Rescue Mission: Saving Salamanders from Destruction
June 24, 2019
A few months ago, I received sad news that some very important salamander habitat was about to be crushed!
Later this summer the North Carolina Department of Transportation is undertaking a major project to replace and expand a large bridge and develop a new connector road to the bridge in the Watauga River watershed. Unfortunately, North Carolina state agencies are not required to avoid or minimize impacts to species that are not federally listed, even when those species are still in trouble. Longtail salamanders are state listed in North Carolina as a "Species of Concern," and this project will completely obliterate one of the few known populations in the state; one that was first documented in the 1970's. In the absence of any regulatory protection for this species, there was only one thing to be done; conduct a rescue mission.
Thankfully some of the local landowners just up the road from the construction site have property that contains suitable habitat for the longtail, as well as some other salamander species. Staff from the NC Wildlife Resources Commission worked out an agreement with these conservation-friendly landowners to use their property as a recipient site for any animals that we can capture and translocate before construction of the bridge and road begin.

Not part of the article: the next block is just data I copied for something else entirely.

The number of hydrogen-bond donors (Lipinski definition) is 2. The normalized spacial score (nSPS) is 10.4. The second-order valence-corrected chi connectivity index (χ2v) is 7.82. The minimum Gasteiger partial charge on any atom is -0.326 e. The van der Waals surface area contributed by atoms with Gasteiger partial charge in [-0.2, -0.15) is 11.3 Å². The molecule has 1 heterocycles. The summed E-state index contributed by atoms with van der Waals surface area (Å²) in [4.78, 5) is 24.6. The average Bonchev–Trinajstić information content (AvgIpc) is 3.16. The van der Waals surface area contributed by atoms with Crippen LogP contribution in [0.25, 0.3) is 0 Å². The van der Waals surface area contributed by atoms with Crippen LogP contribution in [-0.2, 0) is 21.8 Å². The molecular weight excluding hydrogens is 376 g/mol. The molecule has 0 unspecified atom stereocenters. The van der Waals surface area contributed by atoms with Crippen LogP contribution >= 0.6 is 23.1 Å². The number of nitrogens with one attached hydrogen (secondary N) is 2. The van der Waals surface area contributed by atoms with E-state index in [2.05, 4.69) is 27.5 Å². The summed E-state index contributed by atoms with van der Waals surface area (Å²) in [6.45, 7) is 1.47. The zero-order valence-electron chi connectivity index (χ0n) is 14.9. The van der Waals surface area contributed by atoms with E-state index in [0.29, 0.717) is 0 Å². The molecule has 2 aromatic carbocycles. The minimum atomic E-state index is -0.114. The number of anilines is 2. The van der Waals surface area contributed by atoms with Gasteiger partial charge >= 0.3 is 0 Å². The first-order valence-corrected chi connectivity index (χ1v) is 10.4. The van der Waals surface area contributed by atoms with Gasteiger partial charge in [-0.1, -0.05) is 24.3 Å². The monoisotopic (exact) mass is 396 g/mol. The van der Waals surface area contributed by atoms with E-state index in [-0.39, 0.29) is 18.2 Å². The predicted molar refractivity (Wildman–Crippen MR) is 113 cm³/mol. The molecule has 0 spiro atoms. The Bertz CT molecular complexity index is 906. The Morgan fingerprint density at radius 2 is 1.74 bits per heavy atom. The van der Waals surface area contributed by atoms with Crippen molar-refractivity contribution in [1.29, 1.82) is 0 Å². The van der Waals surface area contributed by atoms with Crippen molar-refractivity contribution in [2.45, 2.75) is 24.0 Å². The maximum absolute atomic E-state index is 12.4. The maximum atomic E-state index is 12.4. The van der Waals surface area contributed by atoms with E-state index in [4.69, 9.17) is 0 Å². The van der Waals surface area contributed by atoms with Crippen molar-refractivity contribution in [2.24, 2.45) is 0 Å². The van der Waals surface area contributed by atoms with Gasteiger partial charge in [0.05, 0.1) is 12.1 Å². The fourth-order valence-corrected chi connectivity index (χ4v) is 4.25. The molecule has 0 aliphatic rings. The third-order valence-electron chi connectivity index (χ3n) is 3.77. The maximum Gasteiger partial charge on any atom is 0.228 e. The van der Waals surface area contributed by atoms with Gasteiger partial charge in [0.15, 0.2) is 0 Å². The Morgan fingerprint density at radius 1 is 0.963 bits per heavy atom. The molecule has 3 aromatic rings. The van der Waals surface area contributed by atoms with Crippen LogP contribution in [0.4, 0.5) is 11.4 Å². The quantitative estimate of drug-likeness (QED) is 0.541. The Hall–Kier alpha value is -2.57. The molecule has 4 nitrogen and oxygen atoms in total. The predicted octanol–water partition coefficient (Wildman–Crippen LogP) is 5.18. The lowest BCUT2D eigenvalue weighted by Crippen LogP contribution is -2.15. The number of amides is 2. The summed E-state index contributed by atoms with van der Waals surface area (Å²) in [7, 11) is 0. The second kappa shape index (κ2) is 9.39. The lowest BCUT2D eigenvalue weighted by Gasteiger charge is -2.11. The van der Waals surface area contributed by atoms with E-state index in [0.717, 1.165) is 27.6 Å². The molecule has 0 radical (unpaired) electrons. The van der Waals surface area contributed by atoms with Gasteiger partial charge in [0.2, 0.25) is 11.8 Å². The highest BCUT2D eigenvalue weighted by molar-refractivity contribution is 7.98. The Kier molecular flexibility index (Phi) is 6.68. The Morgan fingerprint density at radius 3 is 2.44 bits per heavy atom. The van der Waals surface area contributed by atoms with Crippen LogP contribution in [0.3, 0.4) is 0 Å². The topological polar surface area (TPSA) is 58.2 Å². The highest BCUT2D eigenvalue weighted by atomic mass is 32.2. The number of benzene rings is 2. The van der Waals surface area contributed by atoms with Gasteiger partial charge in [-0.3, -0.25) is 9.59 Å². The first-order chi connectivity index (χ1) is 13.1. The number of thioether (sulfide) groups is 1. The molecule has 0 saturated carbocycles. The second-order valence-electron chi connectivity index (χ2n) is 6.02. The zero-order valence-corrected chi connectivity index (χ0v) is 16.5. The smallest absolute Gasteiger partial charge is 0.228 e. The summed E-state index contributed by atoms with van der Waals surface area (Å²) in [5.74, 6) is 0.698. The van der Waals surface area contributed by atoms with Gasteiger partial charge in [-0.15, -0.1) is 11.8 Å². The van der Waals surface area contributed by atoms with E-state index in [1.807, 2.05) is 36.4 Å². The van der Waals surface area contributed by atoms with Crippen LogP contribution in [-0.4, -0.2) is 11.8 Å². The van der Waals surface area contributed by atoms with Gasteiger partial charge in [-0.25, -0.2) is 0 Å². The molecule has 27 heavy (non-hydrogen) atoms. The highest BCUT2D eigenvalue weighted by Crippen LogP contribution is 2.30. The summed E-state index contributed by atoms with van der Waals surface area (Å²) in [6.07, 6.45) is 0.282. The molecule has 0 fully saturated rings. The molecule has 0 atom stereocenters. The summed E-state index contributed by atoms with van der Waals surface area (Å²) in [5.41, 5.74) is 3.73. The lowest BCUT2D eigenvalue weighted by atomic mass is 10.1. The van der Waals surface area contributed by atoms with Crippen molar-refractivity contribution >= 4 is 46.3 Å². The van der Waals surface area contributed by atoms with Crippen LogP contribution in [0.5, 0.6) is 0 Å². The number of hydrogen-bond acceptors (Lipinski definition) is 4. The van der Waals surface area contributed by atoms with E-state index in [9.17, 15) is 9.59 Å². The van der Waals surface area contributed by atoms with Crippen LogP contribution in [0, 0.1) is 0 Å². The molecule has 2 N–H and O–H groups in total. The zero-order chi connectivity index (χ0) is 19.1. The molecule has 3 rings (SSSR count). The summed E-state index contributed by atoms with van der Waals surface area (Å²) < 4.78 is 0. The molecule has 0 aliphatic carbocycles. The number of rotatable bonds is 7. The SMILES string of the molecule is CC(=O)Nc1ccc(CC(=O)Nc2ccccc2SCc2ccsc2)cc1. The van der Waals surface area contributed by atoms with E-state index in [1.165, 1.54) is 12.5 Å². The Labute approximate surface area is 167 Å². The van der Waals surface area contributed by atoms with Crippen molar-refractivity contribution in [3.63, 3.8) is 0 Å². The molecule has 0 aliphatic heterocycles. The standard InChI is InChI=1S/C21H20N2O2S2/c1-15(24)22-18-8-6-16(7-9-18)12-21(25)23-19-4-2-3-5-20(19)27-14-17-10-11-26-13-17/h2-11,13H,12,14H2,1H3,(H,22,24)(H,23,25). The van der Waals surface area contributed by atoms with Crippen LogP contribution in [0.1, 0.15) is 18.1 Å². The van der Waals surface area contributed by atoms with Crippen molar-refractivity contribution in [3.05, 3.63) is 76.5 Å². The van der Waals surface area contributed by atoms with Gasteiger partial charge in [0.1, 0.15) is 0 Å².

Salamanders are nocturnal feeders and typically only come out from their rock crevices and underground dwellings when nighttime conditions are damp and humid; the wetter the better! We needed to wait for a nice rainy summer night to begin our rescue operation and after many dry weeks the weather finally obliged us. After driving to the site and donning rain gear, head lamps and reflective jackets, we set to work. From about 10pm to 2am we scoured the steep hillside for salamanders, keeping an eye out not only for the longtails, but also for any species listed as Species of Greatest Conservation Need in the NC State Wildlife Action Plan.
We collected northern grey cheeked salamanders, blue ridge mountain duskies, slimy salamanders, tons of Yonahlossee salamanders, and a single gorgeous longtail salamander; a gravid (pregnant) female. Each was carefully bagged, recorded, and transferred down the road to their new homes on private property. We will return to the site on as many rainy nights as possible in the hopes of rescuing more of her kind before their current home is destroyed in September.